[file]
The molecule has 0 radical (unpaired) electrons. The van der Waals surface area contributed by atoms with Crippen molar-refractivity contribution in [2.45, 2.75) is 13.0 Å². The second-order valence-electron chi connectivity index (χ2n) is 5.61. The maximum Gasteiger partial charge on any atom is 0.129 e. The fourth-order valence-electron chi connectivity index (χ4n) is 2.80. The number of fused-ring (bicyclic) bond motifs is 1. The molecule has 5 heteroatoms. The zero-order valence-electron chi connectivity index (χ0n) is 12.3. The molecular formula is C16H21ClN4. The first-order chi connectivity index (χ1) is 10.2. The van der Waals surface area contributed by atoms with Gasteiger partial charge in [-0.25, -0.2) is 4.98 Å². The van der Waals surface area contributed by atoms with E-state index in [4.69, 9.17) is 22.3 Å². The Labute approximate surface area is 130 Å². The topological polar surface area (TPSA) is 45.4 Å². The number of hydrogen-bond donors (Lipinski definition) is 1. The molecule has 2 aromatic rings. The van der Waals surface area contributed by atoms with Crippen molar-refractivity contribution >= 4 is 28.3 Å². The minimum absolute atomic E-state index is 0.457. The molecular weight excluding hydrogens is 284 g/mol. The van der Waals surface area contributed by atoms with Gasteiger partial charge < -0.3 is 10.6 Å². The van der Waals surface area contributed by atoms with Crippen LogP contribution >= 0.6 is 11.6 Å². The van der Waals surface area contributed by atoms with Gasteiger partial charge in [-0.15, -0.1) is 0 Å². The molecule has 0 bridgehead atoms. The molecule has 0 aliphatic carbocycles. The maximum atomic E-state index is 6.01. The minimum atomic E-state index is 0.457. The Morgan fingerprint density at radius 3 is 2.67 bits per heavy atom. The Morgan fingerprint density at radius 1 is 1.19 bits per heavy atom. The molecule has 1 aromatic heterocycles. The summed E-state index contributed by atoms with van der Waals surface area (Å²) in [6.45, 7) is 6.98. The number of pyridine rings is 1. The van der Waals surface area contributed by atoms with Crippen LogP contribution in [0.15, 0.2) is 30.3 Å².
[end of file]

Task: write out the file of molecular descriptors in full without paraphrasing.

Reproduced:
The molecule has 0 radical (unpaired) electrons. The van der Waals surface area contributed by atoms with Crippen molar-refractivity contribution in [2.45, 2.75) is 13.0 Å². The second-order valence-electron chi connectivity index (χ2n) is 5.61. The maximum Gasteiger partial charge on any atom is 0.129 e. The fourth-order valence-electron chi connectivity index (χ4n) is 2.80. The number of fused-ring (bicyclic) bond motifs is 1. The molecule has 5 heteroatoms. The zero-order valence-electron chi connectivity index (χ0n) is 12.3. The molecular formula is C16H21ClN4. The first-order chi connectivity index (χ1) is 10.2. The van der Waals surface area contributed by atoms with Gasteiger partial charge in [-0.25, -0.2) is 4.98 Å². The van der Waals surface area contributed by atoms with E-state index in [4.69, 9.17) is 22.3 Å². The Labute approximate surface area is 130 Å². The topological polar surface area (TPSA) is 45.4 Å². The number of hydrogen-bond donors (Lipinski definition) is 1. The molecule has 2 aromatic rings. The van der Waals surface area contributed by atoms with Crippen molar-refractivity contribution >= 4 is 28.3 Å². The minimum absolute atomic E-state index is 0.457. The molecular weight excluding hydrogens is 284 g/mol. The van der Waals surface area contributed by atoms with Gasteiger partial charge < -0.3 is 10.6 Å². The van der Waals surface area contributed by atoms with Crippen LogP contribution >= 0.6 is 11.6 Å². The van der Waals surface area contributed by atoms with Gasteiger partial charge in [-0.15, -0.1) is 0 Å². The molecule has 0 bridgehead atoms. The molecule has 0 aliphatic carbocycles. The maximum atomic E-state index is 6.01. The minimum atomic E-state index is 0.457. The Morgan fingerprint density at radius 3 is 2.67 bits per heavy atom. The Morgan fingerprint density at radius 1 is 1.19 bits per heavy atom. The molecule has 1 aromatic heterocycles. The summed E-state index contributed by atoms with van der Waals surface area (Å²) in [6.45, 7) is 6.98. The number of pyridine rings is 1. The van der Waals surface area contributed by atoms with Crippen LogP contribution in [0.15, 0.2) is 30.3 Å².